On April 18, 1983, prior to the transfer to Judge Nickels, Estock filed, as his pro se petition for post-conviction relief, a pre-printed sample petition form with the relevant information printed above the instructions. The same day, Judge Schnake, finding a conflict in the appointment of a public defender, ordered the appointment of a special public defender to prosecute the petition on behalf of Estock. The new counsel for Estock subsequently filed a petition for a psychiatric examination and an addition to the petition for post-conviction relief contending that on the date the plea was entered, Estock was mentally unstable and unfit to comprehend the consequences of entering a plea of guilty. In addition to the petition for post-conviction relief and the documents in support thereof, counsel for Estock also filed a motion pursuant to Illinois Supreme Court Rule 604(d) for leave to withdraw Estock's guilty plea and vacate his conviction.

In support of the petition and motion, counsel for Estock submitted documentation of the suicide attempt. She also filed an affidavit of prior counsel stating that at the time of the hearing he was unaware of the suicide attempt and that if he had been aware of it, he would have advised the court of the attempt and moved the court to appoint a psychiatric expert to evaluate Estock for the purpose of determining his competence to stand trial, assist in his own defense and understand the entry of a plea of guilty. Finally, she filed psychiatric evaluations of Estock. The first, dated November 5, 1982, by Dr. Joseph Finney at the Illinois Department of Corrections Adult Reception and Classification Services, described Estock as a "paranoid personality, borderline on the psychotic" and ordered that Estock be immediately transferred as an emergency case to Menard Psychiatric Center. Two subsequent reports, dated November 10 and 17, 1982, from Menard Psychiatric Center describe Estock as "marginally oriented" and evaluate his insight and judgment as poor.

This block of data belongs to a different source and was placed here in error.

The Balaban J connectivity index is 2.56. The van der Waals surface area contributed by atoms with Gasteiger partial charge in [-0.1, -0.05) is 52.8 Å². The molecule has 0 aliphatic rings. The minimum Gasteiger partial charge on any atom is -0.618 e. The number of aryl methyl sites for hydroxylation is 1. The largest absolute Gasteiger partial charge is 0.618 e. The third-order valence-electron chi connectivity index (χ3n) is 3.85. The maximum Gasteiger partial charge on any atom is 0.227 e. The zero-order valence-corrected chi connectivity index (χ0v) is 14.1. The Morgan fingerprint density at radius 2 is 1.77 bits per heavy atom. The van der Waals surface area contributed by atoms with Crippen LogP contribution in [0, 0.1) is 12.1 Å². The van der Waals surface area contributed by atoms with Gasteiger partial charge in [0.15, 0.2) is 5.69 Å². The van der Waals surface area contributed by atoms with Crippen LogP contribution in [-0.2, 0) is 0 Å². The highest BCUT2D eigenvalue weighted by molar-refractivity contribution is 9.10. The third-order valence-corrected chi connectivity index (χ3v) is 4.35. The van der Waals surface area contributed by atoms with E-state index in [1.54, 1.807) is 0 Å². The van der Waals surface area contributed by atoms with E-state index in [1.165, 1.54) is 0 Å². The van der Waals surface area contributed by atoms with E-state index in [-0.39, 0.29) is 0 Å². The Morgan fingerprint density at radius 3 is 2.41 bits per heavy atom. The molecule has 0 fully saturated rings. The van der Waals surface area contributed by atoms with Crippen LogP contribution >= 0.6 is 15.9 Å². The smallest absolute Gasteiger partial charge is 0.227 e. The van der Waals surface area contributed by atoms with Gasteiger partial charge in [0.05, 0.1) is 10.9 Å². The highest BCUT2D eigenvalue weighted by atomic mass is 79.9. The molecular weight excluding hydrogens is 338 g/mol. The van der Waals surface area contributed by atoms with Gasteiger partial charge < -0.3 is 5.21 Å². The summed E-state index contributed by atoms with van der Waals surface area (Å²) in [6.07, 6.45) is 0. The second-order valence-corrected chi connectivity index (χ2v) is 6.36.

Judge Nickels, without holding an evidentiary hearing, held that Estock failed to raise a bona fide doubt as to his competence at the time the plea was entered and therefore denied all three motions pending before him. On habeas review, the district court found the finding of no bona fide doubt not supported by the record. We agree with the district court's assessment. Because the evidence before the state court was sufficient to raise a bona fide doubt, the state court's finding otherwise is not fairly supported by the record and is therefore not entitled to a presumption of correctness.

Although this finding alone is sufficient to remove the presumption of correctness, the position and conduct of the deciding judge contradict the rationale for the presumption. In Maggio the Supreme Court stressed that the federal habeas court owes the state trial court deference because:

"'Face to face with living witnesses the original trier of the facts holds a position of advantage from which appellate judges are excluded. In doubtful cases the exercise of his power of observation often proves the most accurate method of ascertaining the truth. . . . How can we say the judge is wrong? We never saw the witnesses. . . .'"

Maggio, 462 U.S. at 118 (quoting United States v. Oregon Medical Society, 343 U.S. 326, 96 L. Ed. 978, 72 S. Ct. 690, quoted in Marshall v. Londonberger, 459 U.S. at 434).*fn2 If Judge Nickels had seen Estock face to face at the time of his pleading or had held an evidentiary hearing and seen live witnesses face to face, it might be difficult to look only at the documentary evidence and ...